x Abu Dhabi, UAEWednesday 26 July 2017

English Premier League clubs in spending warning

Record amount of money spent on wages according to the Deloitte Annual Review of Football Finance.

Chelsea striker Fernando Torres.
Chelsea striker Fernando Torres.

English Premier League clubs are spending a record amount of money on wages amid warnings that their level of expenditure is threatening to become unsustainable.

Salaries rose by £201 million (Dh1.146 billion) in the 2010/11 season as, for the first time, wages accounted for 70 per cent of the revenue the 20 Premier League clubs generated, according to the Deloitte Annual Review of Football Finance.

While clubs generated more money than ever before - a £241m rise taking the total to £2.27bn - 80 per cent of that additional income was spent on salaries with the increase driven by the top-six finishers, plus Aston Villa, who spent an extra £145m between them.

And Deloitte warned that keeping wages in check "continues to be football's greatest commercial challenge" and pay discipline is required "in order to deliver robust and sustainable businesses".

Chelsea had the highest wage bill, of £191m, as well as the largest debt, of £819m, even if it is classed as "soft debt" because it is owed to Roman Abramovich, the club owner, rather than banks or external investors.

Manchester City's wage bill, which rose by £41m to £174m, was greater than their entire turnover during a year when Roberto Mancini's side won the FA Cup but did not compete in the Champions League.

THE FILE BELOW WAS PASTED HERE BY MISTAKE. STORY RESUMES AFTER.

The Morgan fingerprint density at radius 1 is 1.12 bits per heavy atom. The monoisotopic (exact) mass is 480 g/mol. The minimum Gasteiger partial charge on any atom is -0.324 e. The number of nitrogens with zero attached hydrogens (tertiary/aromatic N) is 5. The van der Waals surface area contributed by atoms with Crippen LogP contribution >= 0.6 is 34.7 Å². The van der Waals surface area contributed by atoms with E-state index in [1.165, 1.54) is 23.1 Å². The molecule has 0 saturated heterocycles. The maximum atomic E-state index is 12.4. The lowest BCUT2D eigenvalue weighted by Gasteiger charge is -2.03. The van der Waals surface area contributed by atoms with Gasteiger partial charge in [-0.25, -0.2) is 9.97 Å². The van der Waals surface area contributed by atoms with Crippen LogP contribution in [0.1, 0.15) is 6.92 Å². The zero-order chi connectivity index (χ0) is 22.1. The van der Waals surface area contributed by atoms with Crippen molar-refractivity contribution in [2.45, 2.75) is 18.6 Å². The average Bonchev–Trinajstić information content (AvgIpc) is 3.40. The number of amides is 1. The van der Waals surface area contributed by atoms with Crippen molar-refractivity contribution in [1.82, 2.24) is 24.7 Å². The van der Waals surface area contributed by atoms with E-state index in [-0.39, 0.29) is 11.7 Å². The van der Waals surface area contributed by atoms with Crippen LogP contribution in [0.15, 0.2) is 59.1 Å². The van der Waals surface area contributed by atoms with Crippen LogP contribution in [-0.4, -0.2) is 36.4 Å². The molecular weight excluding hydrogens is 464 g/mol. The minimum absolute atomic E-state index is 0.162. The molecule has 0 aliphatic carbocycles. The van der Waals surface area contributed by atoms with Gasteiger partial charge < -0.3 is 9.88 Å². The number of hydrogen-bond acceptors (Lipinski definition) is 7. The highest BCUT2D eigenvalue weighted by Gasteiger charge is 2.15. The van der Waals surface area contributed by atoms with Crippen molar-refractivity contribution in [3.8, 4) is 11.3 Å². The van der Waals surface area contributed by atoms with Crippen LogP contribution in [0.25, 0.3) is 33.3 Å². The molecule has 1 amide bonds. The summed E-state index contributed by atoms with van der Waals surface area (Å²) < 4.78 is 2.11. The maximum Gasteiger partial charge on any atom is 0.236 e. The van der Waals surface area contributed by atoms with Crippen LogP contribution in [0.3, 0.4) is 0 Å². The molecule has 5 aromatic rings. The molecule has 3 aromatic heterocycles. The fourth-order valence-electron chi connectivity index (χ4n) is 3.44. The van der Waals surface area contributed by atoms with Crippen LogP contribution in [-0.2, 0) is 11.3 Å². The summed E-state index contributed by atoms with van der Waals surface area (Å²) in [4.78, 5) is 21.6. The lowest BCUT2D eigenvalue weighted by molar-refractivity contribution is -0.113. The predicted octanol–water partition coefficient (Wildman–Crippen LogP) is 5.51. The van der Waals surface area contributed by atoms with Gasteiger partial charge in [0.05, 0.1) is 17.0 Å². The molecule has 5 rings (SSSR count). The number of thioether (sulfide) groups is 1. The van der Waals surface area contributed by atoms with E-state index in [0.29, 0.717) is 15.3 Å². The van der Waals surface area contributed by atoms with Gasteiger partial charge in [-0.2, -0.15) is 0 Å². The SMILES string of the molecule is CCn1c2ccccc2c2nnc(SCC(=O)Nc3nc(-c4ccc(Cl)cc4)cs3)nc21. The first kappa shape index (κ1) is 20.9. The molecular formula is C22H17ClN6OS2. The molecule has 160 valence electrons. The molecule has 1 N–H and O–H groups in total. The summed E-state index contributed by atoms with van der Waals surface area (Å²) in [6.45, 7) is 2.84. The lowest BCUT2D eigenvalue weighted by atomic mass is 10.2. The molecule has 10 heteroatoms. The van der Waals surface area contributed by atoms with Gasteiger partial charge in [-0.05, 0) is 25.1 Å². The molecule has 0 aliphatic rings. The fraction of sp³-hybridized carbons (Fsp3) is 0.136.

City also recorded the biggest loss in Premier League history, of £197m, while Manchester United, who were Premier League champions and Champions League finalists, generated an operating profit of over £100m for the first time.

Premier League clubs also spent more in the transfer market, led by City, with a net spend of £141m, followed by Chelsea, whose £91m net spend included the British record £50m fee paid for Fernando Torres, as their collective net spend rose to £769m.

However, while the 20 Premier League clubs owed a combined £2.4bn in debt and had pre-tax losses of £380m, Deloitte said the division's worldwide appeal has enabled it to prosper.

"Top clubs in English football have continued to show impressive revenue growth despite a difficult economic climate," said Dan Jones, a partner in Deloitte's Sports Business Group.

"Premier League clubs' revenues increased by 12 per cent in 2010/11, driven by broadcast revenue increasing by 13 per cent to £1.18bn in the first year of a new three-year broadcast cycle.

"This uplift was primarily due to an increase in overseas broadcast deal values, demonstrating once again the Premier League's unrivalled global popularity."

It has by far the greatest turnover of any division, almost £500m higher than Germany's Bundesliga, whose operating profits of £154m mean it remains Europe's most profitable league and whose average attendance of 42,100 is the highest.

The Premier League and the Bundesliga were the only two of Europe's top five leagues - also including Spain, Italy and France - to record operating profits.

The Premier League clubs also have cash reserves of £195m, but that was principally attributed to Arsenal and Manchester United.

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